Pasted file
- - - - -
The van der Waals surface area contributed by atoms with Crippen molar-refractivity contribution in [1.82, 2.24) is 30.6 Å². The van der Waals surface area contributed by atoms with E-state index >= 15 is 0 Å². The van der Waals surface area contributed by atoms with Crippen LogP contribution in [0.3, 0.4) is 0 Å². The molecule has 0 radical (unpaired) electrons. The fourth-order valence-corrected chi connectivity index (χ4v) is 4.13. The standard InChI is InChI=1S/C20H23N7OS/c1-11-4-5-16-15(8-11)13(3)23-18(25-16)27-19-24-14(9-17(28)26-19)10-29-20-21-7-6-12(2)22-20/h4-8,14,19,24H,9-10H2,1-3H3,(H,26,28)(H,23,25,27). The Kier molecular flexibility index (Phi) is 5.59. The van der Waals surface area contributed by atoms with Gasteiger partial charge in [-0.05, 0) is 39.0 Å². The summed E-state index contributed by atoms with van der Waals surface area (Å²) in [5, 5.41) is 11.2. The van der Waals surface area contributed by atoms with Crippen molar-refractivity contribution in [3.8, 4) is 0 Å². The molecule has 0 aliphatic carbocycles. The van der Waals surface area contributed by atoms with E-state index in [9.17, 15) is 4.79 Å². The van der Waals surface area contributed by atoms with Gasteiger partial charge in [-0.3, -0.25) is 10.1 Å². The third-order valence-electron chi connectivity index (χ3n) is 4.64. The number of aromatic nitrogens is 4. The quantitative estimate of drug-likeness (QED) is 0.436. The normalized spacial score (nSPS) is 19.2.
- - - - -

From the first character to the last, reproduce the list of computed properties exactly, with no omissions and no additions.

The van der Waals surface area contributed by atoms with Crippen molar-refractivity contribution in [1.82, 2.24) is 30.6 Å². The van der Waals surface area contributed by atoms with E-state index >= 15 is 0 Å². The van der Waals surface area contributed by atoms with Crippen LogP contribution in [0.3, 0.4) is 0 Å². The molecule has 0 radical (unpaired) electrons. The fourth-order valence-corrected chi connectivity index (χ4v) is 4.13. The standard InChI is InChI=1S/C20H23N7OS/c1-11-4-5-16-15(8-11)13(3)23-18(25-16)27-19-24-14(9-17(28)26-19)10-29-20-21-7-6-12(2)22-20/h4-8,14,19,24H,9-10H2,1-3H3,(H,26,28)(H,23,25,27). The Kier molecular flexibility index (Phi) is 5.59. The van der Waals surface area contributed by atoms with Gasteiger partial charge in [-0.05, 0) is 39.0 Å². The summed E-state index contributed by atoms with van der Waals surface area (Å²) in [5, 5.41) is 11.2. The van der Waals surface area contributed by atoms with Crippen molar-refractivity contribution in [3.8, 4) is 0 Å². The molecule has 0 aliphatic carbocycles. The van der Waals surface area contributed by atoms with E-state index in [9.17, 15) is 4.79 Å². The van der Waals surface area contributed by atoms with Gasteiger partial charge in [-0.3, -0.25) is 10.1 Å². The third-order valence-electron chi connectivity index (χ3n) is 4.64. The number of aromatic nitrogens is 4. The quantitative estimate of drug-likeness (QED) is 0.436. The normalized spacial score (nSPS) is 19.2.